Homeschooling skyrocketed during the pandemic, but what does the future hold?

Editor’s note: This analysis from Daniel Hamlin, assistant professor at the University of Oklahoma, and Paul E. Peterson, Henry Lee Shattuck Professor of Government and director of the Program on Education Policy and Governance at Harvard University, appears in the Spring 2022 issue of Education Next.

As folk wisdom has it, the apple doesn’t fall far from the tree. And research shows that children are generally shaped more by life at home than by studies at school.

College enrollment, for instance, is better predicted by family-background characteristics than the amount of money a school district spends on a child’s education. Some parents have a specific vision for their child’s schooling that leads them to keep it entirely under their own direction. Even Horace Mann, the father of the American public school, who favored compulsory schooling for others, had his own children educated at home.

Homeschooling is generally understood to mean that a child’s education takes place exclusively at home—but homeschooling is a continuum, not an all-or-nothing choice. In a sense, everyone is “home-schooled,” and the ways that families combine learning at home with attending school are many.

Parents may decide to home-school one year but not the next. They may teach some subjects at home but send their child to school for others, or they may teach all subjects at home but enroll their child in a school’s sports or drama programs. Especially during the Covid-19 pandemic, the concept of homeschooling has become ambiguous, as parents mix home, school, and online instruction, adjusting often to the twists and turns of school closures and public health concerns.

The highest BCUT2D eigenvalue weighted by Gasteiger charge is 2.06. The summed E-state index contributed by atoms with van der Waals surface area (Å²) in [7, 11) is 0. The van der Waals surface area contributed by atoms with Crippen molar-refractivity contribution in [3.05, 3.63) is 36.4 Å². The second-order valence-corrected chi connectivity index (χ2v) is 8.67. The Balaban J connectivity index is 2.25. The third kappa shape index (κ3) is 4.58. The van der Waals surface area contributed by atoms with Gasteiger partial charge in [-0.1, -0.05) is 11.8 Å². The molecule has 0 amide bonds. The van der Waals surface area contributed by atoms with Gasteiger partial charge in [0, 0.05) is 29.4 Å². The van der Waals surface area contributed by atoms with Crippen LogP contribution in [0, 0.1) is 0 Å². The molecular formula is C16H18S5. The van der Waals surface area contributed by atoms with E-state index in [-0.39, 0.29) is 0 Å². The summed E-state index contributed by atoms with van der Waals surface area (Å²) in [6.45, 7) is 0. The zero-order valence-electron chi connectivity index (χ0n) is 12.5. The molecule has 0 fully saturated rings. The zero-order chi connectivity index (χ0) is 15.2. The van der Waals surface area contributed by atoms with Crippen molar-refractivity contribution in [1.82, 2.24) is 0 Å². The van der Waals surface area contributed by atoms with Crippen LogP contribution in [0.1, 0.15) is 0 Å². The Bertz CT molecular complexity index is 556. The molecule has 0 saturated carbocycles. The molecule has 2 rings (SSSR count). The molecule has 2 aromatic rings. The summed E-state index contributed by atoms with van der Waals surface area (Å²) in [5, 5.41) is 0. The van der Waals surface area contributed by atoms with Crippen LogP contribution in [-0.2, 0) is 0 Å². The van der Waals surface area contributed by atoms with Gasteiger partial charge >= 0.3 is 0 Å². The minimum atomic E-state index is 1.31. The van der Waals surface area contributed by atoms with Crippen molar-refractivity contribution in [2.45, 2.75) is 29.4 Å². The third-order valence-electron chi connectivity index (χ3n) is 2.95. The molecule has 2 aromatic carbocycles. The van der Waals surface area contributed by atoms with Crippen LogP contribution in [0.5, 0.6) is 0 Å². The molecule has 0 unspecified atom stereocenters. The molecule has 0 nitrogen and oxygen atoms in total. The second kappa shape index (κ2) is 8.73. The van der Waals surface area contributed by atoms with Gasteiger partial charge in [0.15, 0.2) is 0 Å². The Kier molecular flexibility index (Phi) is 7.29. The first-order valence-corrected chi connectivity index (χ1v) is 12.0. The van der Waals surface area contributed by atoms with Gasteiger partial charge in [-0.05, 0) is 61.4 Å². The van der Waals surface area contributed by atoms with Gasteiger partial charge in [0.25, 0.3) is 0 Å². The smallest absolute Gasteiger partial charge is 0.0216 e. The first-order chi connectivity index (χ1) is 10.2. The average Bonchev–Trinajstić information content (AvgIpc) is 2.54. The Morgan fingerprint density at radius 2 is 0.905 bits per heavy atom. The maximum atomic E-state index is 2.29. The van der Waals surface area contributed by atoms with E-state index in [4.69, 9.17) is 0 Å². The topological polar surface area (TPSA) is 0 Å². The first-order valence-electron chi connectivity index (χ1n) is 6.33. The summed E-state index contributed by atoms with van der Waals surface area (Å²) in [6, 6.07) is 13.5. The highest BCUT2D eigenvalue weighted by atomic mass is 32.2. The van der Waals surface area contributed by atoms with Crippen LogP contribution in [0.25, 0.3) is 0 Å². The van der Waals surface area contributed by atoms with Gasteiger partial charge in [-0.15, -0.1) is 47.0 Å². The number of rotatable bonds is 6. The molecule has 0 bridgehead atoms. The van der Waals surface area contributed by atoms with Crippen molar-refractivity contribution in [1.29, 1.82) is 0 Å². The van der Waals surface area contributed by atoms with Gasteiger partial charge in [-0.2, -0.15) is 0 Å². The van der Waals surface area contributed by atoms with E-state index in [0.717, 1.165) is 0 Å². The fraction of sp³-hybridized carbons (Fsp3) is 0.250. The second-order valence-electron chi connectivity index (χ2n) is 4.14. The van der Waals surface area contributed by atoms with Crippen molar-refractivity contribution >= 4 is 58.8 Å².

Improving public understanding of the growing and changing nature of homeschooling was the purpose of a virtual conference hosted in spring 2021 by the Program on Education Policy and Governance at the Harvard Kennedy School. The conference examined issues in homeschooling through multiple lenses, including research, expert analysis, and the experiences of parents.

The event drew more than 2,000 registrants, many of them home-schooling parents. Their participation made clear that homeschoolers today constitute a diverse group of families with many different educational objectives, making it difficult to generalize about the practice.

The conference did not uncover convincing evidence that homeschooling is preferable to public or private schools in terms of children’s academic outcomes and social experiences, but neither did it find credible evidence that homeschooling is a worse option. Whether homeschooling does or does not deliver for families seems to depend on individual needs and the reasons that families adopt the practice.

To continue reading, click here.

Leave a Comment

Your email address will not be published.